I’ve already laid it out and all of the rows are numbered so my blocks will stay in order. I can’t wait to show it to Em! I think he’ll love looking at all of the different prints while he plays on it. That is, if I can find time to finish it before he turns 18!

Spring Color

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Hello! I am alive over here, if not just barely keeping my head above water most days. I am sloooooowly getting back into the groove of sewing. Emmerich has begun to fall into a nap time schedule (knock on wood), which has given me a little bit of time to myself during the day. After I put him down for a nap, I usually come out of his room looking a wild animal, quickly scanning the house for anything that has to be attended to right away. And lately, I’ve decide that the only thing that needs attending to is my sewing machine, because this Mama is not happy if she’s only done laundry and dishes and housework during her short daily breaks.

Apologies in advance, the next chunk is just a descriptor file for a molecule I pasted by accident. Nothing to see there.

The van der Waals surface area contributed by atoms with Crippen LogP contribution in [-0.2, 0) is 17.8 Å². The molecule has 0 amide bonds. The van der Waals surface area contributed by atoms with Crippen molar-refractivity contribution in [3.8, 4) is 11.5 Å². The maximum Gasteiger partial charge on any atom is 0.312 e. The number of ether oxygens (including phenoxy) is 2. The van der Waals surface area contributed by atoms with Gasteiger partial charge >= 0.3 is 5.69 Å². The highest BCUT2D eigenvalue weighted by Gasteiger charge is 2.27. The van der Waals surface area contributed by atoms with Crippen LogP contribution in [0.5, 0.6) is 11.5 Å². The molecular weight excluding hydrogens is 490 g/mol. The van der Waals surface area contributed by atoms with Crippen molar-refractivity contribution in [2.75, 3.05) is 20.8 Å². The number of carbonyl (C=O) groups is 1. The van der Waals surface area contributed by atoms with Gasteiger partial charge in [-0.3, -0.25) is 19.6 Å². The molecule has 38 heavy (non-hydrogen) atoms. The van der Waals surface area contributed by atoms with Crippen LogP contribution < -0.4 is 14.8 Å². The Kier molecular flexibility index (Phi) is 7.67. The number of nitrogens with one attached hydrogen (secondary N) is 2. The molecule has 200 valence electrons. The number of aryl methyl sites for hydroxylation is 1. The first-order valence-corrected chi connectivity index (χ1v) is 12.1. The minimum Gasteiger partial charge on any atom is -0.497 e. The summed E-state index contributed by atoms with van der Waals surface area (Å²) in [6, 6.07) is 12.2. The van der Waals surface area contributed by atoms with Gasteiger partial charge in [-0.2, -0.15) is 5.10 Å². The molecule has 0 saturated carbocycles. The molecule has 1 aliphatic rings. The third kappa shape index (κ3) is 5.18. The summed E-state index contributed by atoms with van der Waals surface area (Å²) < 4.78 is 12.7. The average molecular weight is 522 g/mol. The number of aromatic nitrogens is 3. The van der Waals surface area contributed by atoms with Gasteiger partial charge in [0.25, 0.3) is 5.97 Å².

I LOVED all of the suggestions everyone gave me in the comments on my post about future project ideas. It has helped me to stop thinking of getting an entire project done in one sitting, like I used to, and instead break it into manageable chunks that I can pick up here and there. I feel like it finally took the pressure off, and I have learned to be fine with only sewing in half of a zipper, or maybe cutting out just two pattern pieces before the baby wakes up.